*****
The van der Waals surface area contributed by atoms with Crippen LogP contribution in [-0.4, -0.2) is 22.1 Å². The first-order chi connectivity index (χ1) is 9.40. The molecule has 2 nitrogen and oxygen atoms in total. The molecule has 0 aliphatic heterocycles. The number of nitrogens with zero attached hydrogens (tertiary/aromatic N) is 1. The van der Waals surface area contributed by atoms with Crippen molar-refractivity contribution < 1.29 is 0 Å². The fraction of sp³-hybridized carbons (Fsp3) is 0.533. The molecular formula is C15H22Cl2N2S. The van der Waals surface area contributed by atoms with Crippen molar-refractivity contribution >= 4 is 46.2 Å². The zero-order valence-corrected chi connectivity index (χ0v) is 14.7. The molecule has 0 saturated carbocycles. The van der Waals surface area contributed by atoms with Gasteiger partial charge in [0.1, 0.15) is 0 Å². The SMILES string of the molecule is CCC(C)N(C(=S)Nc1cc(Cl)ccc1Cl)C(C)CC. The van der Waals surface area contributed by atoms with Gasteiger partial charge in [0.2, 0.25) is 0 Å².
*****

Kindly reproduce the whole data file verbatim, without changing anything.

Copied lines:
The van der Waals surface area contributed by atoms with Crippen LogP contribution in [-0.4, -0.2) is 22.1 Å². The first-order chi connectivity index (χ1) is 9.40. The molecule has 2 nitrogen and oxygen atoms in total. The molecule has 0 aliphatic heterocycles. The number of nitrogens with zero attached hydrogens (tertiary/aromatic N) is 1. The van der Waals surface area contributed by atoms with Crippen molar-refractivity contribution < 1.29 is 0 Å². The fraction of sp³-hybridized carbons (Fsp3) is 0.533. The molecular formula is C15H22Cl2N2S. The van der Waals surface area contributed by atoms with Crippen molar-refractivity contribution >= 4 is 46.2 Å². The zero-order valence-corrected chi connectivity index (χ0v) is 14.7. The molecule has 0 saturated carbocycles. The van der Waals surface area contributed by atoms with Gasteiger partial charge in [0.1, 0.15) is 0 Å². The SMILES string of the molecule is CCC(C)N(C(=S)Nc1cc(Cl)ccc1Cl)C(C)CC. The van der Waals surface area contributed by atoms with Gasteiger partial charge in [0.2, 0.25) is 0 Å².